Raul Castro: New term will be last
Miguel Diaz-Canel tapped as first in the line of succession
Raul Castro said Sunday as he accepted a new five-year term that it will he be his last as Cuba's president, for the first time putting a date on the end of the Castro era
He tapped rising star Miguel Diaz-Canel as his top lieutenant and first in the line of succession.
Dr. Andy Gomez, an expert on Cuban studies at the University of Miami, spoke with Local 10’s Sasha Andrade on Sunday. He said the speech is Raul’s way of preserving the Castro regime even after the brothers are gone.
"I think he's doing everything to prepare for the system to be able to replace him and he's taking a real big step today,” said Gomez.
The 81-year-old Castro said he hopes to establish two-term limits and age caps for political offices including the presidency — an astonishing prospect for a nation led by Castro or his older brother Fidel since the 1959 revolution.
Some constitutional changes are to be so dramatic that they will have to be ratified by the Cuban people in a public referendum, he said, though he added he was not named president in order to destroy Cuba's socialist system.
Cuba is at a moment of "historic transcendence," Castro told lawmakers in speaking of his decision to name Diaz-Canel to the No. 2 job. "It represents a definitive step in the configuration of the future leadership of the nation through the gradual transfer ... of key roles to new generations."
"This will be my last term," he said. Castro's term will end in 2018.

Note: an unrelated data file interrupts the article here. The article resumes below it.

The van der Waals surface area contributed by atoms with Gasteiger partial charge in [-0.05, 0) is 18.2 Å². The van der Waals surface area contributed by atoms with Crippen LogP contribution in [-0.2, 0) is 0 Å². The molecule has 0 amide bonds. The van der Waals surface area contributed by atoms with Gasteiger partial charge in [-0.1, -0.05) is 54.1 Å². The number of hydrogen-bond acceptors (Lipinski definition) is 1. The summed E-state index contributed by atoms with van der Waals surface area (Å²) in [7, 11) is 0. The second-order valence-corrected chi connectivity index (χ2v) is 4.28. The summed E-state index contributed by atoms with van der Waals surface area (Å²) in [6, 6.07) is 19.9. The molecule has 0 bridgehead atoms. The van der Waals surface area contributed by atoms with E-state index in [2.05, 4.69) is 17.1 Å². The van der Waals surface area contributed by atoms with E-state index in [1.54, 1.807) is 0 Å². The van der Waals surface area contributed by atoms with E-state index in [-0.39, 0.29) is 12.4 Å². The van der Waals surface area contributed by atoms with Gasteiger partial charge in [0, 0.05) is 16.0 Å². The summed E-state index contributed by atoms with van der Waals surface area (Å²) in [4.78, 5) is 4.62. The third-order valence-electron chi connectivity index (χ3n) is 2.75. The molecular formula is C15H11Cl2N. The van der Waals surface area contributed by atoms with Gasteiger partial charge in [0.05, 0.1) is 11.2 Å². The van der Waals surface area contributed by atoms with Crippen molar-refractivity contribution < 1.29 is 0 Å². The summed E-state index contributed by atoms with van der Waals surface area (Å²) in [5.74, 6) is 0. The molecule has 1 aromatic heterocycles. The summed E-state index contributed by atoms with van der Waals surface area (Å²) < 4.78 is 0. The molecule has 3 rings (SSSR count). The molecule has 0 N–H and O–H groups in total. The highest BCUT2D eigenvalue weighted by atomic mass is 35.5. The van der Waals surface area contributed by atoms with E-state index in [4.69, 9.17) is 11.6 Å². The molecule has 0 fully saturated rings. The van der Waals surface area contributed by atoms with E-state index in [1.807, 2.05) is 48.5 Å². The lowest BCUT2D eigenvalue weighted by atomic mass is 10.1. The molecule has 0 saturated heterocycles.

The 52-year-old Diaz-Canel is now a heartbeat from the presidency and has risen higher than any other Cuban official who didn't directly participate in the 1959 Cuban revolution.
"We assume that will be the person to replace Raul Castro,” said Gomez.
Raul Castro fueled interest in Sunday's legislative gathering after mentioning on Friday his possible retirement and suggesting lightheartedly that he had plans to resign at some point.
It's now clear that while he was joking about retiring soon, he was dead serious when he promised that Sunday's speech would have fireworks.
In recent weeks, Diaz-Canel, an electrical engineer by training and former minister of higher education, has frequently been featured on Cuban state television news broadcasts in an apparent attempt to raise his profile ahead of the announcement.
"Raul Castro has liked Miguel for a long time,” said Gomez.
Diaz-Canel traveled to Venezuela for the symbolic inauguration of Hugo Chavez, a key Castro ally who had been re-elected president but was too ill to be sworn in. Diaz-Canel was also seen on TV presiding over a ceremony involving Cuba's national baseball squad, and accompanied Castro to Chile for a summit of the Community of Latin American and Caribbean States.
Lawmakers also named to the ruling Council of State Jose Ramon Machado Ventura, Castro's previous first vice president; comptroller general Gladys Bejerano; second Vice President Ramiro Valdes; Havana Communist Party secretary Lazara Mercedes Lopez Acea; and Salvador Valdes Mesa, head of Cuba's labor union.